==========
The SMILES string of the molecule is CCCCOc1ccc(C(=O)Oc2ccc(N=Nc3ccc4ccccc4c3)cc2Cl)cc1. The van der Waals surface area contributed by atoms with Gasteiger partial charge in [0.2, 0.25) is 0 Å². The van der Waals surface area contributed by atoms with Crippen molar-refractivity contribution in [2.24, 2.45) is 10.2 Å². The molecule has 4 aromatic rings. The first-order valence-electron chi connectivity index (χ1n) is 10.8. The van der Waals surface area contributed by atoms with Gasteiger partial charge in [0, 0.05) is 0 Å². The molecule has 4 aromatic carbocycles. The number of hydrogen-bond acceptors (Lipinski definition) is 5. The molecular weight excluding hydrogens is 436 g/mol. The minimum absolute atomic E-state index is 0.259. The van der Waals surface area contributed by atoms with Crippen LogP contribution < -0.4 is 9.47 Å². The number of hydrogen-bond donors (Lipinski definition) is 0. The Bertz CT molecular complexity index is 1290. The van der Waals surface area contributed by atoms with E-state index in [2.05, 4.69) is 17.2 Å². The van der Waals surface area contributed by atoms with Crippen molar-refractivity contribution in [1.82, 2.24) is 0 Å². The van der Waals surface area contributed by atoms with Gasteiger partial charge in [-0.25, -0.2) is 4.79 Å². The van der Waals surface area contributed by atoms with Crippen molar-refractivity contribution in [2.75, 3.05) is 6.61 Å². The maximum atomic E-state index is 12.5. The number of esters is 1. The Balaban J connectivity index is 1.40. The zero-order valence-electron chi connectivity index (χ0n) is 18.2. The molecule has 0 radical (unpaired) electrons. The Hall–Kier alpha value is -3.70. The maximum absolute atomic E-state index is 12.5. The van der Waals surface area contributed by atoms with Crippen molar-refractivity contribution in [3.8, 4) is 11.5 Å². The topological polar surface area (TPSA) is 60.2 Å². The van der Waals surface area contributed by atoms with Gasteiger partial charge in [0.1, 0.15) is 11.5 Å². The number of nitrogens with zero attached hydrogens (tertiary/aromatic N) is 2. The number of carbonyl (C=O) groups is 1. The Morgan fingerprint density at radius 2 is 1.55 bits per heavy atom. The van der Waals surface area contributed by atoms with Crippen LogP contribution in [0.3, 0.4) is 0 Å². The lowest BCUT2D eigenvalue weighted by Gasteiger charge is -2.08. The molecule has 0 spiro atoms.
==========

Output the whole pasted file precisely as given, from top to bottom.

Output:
The SMILES string of the molecule is CCCCOc1ccc(C(=O)Oc2ccc(N=Nc3ccc4ccccc4c3)cc2Cl)cc1. The van der Waals surface area contributed by atoms with Gasteiger partial charge in [0.2, 0.25) is 0 Å². The van der Waals surface area contributed by atoms with Crippen molar-refractivity contribution in [2.24, 2.45) is 10.2 Å². The molecule has 4 aromatic rings. The first-order valence-electron chi connectivity index (χ1n) is 10.8. The van der Waals surface area contributed by atoms with Gasteiger partial charge in [0, 0.05) is 0 Å². The molecule has 4 aromatic carbocycles. The number of hydrogen-bond acceptors (Lipinski definition) is 5. The molecular weight excluding hydrogens is 436 g/mol. The minimum absolute atomic E-state index is 0.259. The van der Waals surface area contributed by atoms with Crippen LogP contribution < -0.4 is 9.47 Å². The number of hydrogen-bond donors (Lipinski definition) is 0. The Bertz CT molecular complexity index is 1290. The van der Waals surface area contributed by atoms with E-state index in [2.05, 4.69) is 17.2 Å². The van der Waals surface area contributed by atoms with Crippen molar-refractivity contribution in [1.82, 2.24) is 0 Å². The van der Waals surface area contributed by atoms with Gasteiger partial charge in [-0.25, -0.2) is 4.79 Å². The van der Waals surface area contributed by atoms with Crippen molar-refractivity contribution in [2.75, 3.05) is 6.61 Å². The maximum atomic E-state index is 12.5. The number of esters is 1. The Balaban J connectivity index is 1.40. The zero-order valence-electron chi connectivity index (χ0n) is 18.2. The molecule has 0 radical (unpaired) electrons. The Hall–Kier alpha value is -3.70. The maximum absolute atomic E-state index is 12.5. The van der Waals surface area contributed by atoms with Crippen molar-refractivity contribution in [3.8, 4) is 11.5 Å². The topological polar surface area (TPSA) is 60.2 Å². The van der Waals surface area contributed by atoms with Gasteiger partial charge in [0.1, 0.15) is 11.5 Å². The number of nitrogens with zero attached hydrogens (tertiary/aromatic N) is 2. The number of carbonyl (C=O) groups is 1. The Morgan fingerprint density at radius 2 is 1.55 bits per heavy atom. The van der Waals surface area contributed by atoms with Crippen LogP contribution in [0.3, 0.4) is 0 Å². The lowest BCUT2D eigenvalue weighted by Gasteiger charge is -2.08. The molecule has 0 spiro atoms.